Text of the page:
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Backus council plans an end to water plant woes

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This past winter, various devices failed at Backus’ water plant, located near the water tower. To remedy these problems, the Backus City Council on Monday, April 1, decided to replace the deteriorating control system in the water plant and begin planning for renovations.

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Lee Bundy, city water/sewer operator, said various parts of the system have begun wearing out, mostly due to contact with corrosive materials. Bundy said the water plant is not currently ventilated, and during warm summer months the inside becomes very humid, causing condensation that mixes with corrosive chloride and fluoride chemicals and damages equipment inside.

This past winter, the deteriorating equipment resulted in five different occasions where city residents were without water for a short period of time. The water plant has alert systems to prevent such occasions; however, Bundy was made aware of these shutdowns only three times by the alert systems and twice by concerned citizens. This was due to the failing control system.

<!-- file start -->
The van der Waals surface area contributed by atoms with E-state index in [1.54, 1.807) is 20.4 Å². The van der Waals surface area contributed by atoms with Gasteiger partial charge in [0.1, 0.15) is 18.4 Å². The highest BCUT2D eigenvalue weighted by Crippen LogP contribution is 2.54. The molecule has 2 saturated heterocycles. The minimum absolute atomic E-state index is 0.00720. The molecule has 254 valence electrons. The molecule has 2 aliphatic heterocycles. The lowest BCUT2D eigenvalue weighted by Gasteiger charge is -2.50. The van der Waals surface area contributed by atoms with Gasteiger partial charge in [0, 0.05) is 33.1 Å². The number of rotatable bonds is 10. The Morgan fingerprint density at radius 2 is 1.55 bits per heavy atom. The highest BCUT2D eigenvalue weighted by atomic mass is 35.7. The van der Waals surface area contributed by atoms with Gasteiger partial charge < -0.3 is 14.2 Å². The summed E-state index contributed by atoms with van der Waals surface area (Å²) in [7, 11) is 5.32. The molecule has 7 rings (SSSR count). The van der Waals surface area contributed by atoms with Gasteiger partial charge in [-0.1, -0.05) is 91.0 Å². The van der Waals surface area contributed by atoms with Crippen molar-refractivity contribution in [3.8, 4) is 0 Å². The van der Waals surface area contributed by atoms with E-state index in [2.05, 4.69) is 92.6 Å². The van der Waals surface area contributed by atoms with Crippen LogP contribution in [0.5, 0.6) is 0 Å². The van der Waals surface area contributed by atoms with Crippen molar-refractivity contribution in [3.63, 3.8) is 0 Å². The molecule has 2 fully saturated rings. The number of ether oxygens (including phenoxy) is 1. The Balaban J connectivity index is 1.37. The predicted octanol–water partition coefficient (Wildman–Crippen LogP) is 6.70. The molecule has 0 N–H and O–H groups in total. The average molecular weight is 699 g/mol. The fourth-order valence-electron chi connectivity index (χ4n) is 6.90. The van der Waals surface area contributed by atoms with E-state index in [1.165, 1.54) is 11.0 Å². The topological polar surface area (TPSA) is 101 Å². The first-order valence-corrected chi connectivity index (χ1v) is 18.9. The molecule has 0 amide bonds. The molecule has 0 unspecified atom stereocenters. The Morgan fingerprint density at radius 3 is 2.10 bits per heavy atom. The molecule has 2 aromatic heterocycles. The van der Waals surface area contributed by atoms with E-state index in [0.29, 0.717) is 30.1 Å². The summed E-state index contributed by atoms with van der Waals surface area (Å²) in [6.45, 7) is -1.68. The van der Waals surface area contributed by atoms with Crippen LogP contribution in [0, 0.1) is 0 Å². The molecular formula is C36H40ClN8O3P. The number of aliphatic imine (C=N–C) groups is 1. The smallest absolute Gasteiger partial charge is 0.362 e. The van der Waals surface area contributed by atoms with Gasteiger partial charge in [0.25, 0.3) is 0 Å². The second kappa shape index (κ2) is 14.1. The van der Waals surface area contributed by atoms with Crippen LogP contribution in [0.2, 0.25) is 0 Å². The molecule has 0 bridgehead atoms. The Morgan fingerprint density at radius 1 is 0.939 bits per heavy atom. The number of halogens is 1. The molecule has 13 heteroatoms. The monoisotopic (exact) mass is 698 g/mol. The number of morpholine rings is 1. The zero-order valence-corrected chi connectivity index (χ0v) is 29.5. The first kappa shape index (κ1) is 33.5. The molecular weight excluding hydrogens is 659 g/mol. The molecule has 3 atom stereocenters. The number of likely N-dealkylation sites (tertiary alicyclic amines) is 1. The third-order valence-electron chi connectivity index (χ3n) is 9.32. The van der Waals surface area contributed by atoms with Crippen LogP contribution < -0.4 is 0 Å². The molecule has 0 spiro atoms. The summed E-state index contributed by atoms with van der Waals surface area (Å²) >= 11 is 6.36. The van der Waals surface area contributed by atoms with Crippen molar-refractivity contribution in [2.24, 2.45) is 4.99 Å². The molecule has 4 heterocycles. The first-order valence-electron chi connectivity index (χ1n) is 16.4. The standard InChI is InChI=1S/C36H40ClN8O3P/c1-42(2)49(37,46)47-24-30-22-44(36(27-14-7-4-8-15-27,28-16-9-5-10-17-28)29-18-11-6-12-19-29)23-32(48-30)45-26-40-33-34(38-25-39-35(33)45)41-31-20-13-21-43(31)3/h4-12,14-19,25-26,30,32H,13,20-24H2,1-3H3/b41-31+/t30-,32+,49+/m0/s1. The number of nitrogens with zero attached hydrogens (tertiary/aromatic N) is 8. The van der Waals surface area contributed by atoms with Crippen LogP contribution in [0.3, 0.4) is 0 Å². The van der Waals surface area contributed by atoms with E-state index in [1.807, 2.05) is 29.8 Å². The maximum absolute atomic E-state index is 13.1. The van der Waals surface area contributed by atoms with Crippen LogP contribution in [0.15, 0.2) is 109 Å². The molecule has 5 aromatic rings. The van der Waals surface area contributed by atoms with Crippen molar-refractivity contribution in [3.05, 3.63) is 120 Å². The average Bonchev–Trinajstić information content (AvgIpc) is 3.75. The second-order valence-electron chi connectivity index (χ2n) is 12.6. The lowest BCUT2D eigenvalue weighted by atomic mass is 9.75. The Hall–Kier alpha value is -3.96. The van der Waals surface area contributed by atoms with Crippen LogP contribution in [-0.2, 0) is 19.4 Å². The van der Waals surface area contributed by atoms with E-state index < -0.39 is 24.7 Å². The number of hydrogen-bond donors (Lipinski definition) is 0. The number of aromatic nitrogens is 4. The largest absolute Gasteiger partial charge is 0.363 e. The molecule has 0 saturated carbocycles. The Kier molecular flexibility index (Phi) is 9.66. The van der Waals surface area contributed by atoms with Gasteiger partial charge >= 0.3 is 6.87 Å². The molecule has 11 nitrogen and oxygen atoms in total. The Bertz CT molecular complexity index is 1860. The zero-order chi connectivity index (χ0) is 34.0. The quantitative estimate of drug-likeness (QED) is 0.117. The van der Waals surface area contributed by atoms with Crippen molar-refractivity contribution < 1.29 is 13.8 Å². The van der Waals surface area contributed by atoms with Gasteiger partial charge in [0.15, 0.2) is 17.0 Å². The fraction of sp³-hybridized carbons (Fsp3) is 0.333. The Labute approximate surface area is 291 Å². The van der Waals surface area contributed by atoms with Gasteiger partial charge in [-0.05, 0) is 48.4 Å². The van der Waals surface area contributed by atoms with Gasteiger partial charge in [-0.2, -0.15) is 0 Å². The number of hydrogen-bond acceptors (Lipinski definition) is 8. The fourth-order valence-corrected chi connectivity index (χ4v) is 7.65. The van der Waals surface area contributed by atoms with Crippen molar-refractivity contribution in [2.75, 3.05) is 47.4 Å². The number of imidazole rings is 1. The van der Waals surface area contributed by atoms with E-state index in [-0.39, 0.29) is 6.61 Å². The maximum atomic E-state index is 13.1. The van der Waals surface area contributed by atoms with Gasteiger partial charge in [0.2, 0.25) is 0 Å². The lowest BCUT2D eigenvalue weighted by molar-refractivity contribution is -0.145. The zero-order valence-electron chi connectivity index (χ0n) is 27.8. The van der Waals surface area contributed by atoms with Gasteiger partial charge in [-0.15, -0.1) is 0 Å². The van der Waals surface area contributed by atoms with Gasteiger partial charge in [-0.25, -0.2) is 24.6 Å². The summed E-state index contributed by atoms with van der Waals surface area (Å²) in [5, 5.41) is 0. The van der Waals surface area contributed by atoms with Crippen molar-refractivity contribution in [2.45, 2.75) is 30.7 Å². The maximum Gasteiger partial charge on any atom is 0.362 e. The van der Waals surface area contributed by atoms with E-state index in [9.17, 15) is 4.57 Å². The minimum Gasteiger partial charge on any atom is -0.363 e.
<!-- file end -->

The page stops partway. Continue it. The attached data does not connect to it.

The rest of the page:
Bundy told the council that the plant needs renovation. When asked, he said it could take as many as eight weeks or more to receive a replacement control system alone. The council responded that Bundy and engineers from Widseth, Smith, Nolting (WSN) should choose a suitable control system and begin preparing a proposal for the rest of the renovations.

“I think we ought to find the best plan and get it going,” Mayor Kurt Sawyer said. “Because we don’t need problems with the water shutting down.”

It was suggested that while waiting for a new control system, certain preliminary renovations could already be completed, such as repairs to roofing and wiring. Backus City Clerk Jeff Turk assured the council that research had been done, and the city had money available for the renovation.

Council member Richard Bean made a motion that Bundy and WSN should go forward with choosing a suitable control system and begin researching the next steps for renovation. The motion passed.

In response to questions by a concerned citizen, Bundy informed residents that water may be discolored following temporary shutdowns due to settling sediments. He suggested that, following these shutdowns, residents should run water until it becomes clear and consider cleaning screens located on water taps, as they may have rust in them. Bundy said the water was safe to drink, just discolored.

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